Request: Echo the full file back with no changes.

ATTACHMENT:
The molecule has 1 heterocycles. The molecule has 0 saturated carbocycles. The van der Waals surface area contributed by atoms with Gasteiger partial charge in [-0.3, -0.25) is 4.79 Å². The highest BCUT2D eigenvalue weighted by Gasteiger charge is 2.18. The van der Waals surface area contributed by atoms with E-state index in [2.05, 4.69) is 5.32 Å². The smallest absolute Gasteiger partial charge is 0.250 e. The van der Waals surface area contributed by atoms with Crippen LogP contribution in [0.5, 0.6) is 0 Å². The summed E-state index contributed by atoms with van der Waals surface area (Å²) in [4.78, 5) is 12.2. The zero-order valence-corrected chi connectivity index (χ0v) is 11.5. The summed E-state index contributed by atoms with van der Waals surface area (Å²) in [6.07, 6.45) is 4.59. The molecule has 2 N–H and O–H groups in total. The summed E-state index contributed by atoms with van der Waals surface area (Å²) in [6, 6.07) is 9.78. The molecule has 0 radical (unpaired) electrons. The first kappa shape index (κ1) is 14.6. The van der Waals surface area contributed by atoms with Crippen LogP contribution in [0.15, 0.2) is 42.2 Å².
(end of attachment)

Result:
The molecule has 1 heterocycles. The molecule has 0 saturated carbocycles. The van der Waals surface area contributed by atoms with Gasteiger partial charge in [-0.3, -0.25) is 4.79 Å². The highest BCUT2D eigenvalue weighted by Gasteiger charge is 2.18. The van der Waals surface area contributed by atoms with E-state index in [2.05, 4.69) is 5.32 Å². The smallest absolute Gasteiger partial charge is 0.250 e. The van der Waals surface area contributed by atoms with Crippen LogP contribution in [0.5, 0.6) is 0 Å². The summed E-state index contributed by atoms with van der Waals surface area (Å²) in [4.78, 5) is 12.2. The zero-order valence-corrected chi connectivity index (χ0v) is 11.5. The summed E-state index contributed by atoms with van der Waals surface area (Å²) in [6.07, 6.45) is 4.59. The molecule has 2 N–H and O–H groups in total. The summed E-state index contributed by atoms with van der Waals surface area (Å²) in [6, 6.07) is 9.78. The molecule has 0 radical (unpaired) electrons. The first kappa shape index (κ1) is 14.6. The van der Waals surface area contributed by atoms with Crippen LogP contribution in [0.15, 0.2) is 42.2 Å².